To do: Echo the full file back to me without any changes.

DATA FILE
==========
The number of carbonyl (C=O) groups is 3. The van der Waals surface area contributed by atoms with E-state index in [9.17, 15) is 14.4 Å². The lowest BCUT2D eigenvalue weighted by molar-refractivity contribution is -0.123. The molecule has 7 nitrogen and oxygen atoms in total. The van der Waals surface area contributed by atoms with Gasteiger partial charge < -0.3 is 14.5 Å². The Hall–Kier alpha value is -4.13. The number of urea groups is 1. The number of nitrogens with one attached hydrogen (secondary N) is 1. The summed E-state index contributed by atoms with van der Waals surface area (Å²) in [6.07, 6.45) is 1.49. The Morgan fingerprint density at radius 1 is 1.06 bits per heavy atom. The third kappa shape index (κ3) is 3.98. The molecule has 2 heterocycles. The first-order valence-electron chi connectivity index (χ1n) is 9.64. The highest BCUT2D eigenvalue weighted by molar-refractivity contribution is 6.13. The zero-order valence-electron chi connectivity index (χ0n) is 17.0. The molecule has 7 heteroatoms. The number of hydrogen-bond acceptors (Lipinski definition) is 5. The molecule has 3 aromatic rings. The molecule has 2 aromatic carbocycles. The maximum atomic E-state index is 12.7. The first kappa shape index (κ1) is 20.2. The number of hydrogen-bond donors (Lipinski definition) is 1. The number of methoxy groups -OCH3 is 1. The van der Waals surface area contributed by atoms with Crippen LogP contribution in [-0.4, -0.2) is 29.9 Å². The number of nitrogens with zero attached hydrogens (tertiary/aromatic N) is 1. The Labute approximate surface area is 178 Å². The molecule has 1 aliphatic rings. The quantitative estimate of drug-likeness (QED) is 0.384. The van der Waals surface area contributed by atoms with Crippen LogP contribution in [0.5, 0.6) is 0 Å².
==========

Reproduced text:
The number of carbonyl (C=O) groups is 3. The van der Waals surface area contributed by atoms with E-state index in [9.17, 15) is 14.4 Å². The lowest BCUT2D eigenvalue weighted by molar-refractivity contribution is -0.123. The molecule has 7 nitrogen and oxygen atoms in total. The van der Waals surface area contributed by atoms with Gasteiger partial charge < -0.3 is 14.5 Å². The Hall–Kier alpha value is -4.13. The number of urea groups is 1. The number of nitrogens with one attached hydrogen (secondary N) is 1. The summed E-state index contributed by atoms with van der Waals surface area (Å²) in [6.07, 6.45) is 1.49. The Morgan fingerprint density at radius 1 is 1.06 bits per heavy atom. The third kappa shape index (κ3) is 3.98. The molecule has 2 heterocycles. The first-order valence-electron chi connectivity index (χ1n) is 9.64. The highest BCUT2D eigenvalue weighted by molar-refractivity contribution is 6.13. The zero-order valence-electron chi connectivity index (χ0n) is 17.0. The molecule has 7 heteroatoms. The number of hydrogen-bond acceptors (Lipinski definition) is 5. The molecule has 3 aromatic rings. The molecule has 2 aromatic carbocycles. The maximum atomic E-state index is 12.7. The first kappa shape index (κ1) is 20.2. The number of hydrogen-bond donors (Lipinski definition) is 1. The number of methoxy groups -OCH3 is 1. The van der Waals surface area contributed by atoms with Crippen LogP contribution in [-0.4, -0.2) is 29.9 Å². The number of nitrogens with zero attached hydrogens (tertiary/aromatic N) is 1. The Labute approximate surface area is 178 Å². The molecule has 1 aliphatic rings. The quantitative estimate of drug-likeness (QED) is 0.384. The van der Waals surface area contributed by atoms with Crippen LogP contribution in [0.5, 0.6) is 0 Å².